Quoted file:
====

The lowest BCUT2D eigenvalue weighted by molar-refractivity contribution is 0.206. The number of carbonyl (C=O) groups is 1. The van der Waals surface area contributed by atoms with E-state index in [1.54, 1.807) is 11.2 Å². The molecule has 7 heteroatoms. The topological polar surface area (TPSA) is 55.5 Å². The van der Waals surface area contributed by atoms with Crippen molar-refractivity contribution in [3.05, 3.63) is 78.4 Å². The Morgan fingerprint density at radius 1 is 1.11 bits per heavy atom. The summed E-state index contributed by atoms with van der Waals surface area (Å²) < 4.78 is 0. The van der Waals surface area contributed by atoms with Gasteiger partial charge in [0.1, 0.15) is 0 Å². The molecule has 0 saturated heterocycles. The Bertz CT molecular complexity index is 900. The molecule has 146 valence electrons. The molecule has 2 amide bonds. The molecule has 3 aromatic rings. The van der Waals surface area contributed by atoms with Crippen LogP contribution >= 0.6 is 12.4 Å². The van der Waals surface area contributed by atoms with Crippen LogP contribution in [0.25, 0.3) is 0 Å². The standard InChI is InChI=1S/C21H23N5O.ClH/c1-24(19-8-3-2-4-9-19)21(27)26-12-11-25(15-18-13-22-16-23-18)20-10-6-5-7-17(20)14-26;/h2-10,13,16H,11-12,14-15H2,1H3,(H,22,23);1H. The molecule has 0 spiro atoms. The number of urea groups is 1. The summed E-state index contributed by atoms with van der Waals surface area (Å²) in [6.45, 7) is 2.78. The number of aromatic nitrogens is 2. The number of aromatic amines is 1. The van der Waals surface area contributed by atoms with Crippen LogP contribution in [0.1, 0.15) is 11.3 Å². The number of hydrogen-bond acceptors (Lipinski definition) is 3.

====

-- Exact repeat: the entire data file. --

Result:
The lowest BCUT2D eigenvalue weighted by molar-refractivity contribution is 0.206. The number of carbonyl (C=O) groups is 1. The van der Waals surface area contributed by atoms with E-state index in [1.54, 1.807) is 11.2 Å². The molecule has 7 heteroatoms. The topological polar surface area (TPSA) is 55.5 Å². The van der Waals surface area contributed by atoms with Crippen molar-refractivity contribution in [3.05, 3.63) is 78.4 Å². The Morgan fingerprint density at radius 1 is 1.11 bits per heavy atom. The summed E-state index contributed by atoms with van der Waals surface area (Å²) < 4.78 is 0. The van der Waals surface area contributed by atoms with Gasteiger partial charge in [0.1, 0.15) is 0 Å². The molecule has 0 saturated heterocycles. The Bertz CT molecular complexity index is 900. The molecule has 146 valence electrons. The molecule has 2 amide bonds. The molecule has 3 aromatic rings. The van der Waals surface area contributed by atoms with Crippen LogP contribution >= 0.6 is 12.4 Å². The van der Waals surface area contributed by atoms with Crippen LogP contribution in [0.25, 0.3) is 0 Å². The standard InChI is InChI=1S/C21H23N5O.ClH/c1-24(19-8-3-2-4-9-19)21(27)26-12-11-25(15-18-13-22-16-23-18)20-10-6-5-7-17(20)14-26;/h2-10,13,16H,11-12,14-15H2,1H3,(H,22,23);1H. The molecule has 0 spiro atoms. The number of urea groups is 1. The summed E-state index contributed by atoms with van der Waals surface area (Å²) in [6.45, 7) is 2.78. The number of aromatic nitrogens is 2. The number of aromatic amines is 1. The van der Waals surface area contributed by atoms with Crippen LogP contribution in [0.1, 0.15) is 11.3 Å². The number of hydrogen-bond acceptors (Lipinski definition) is 3.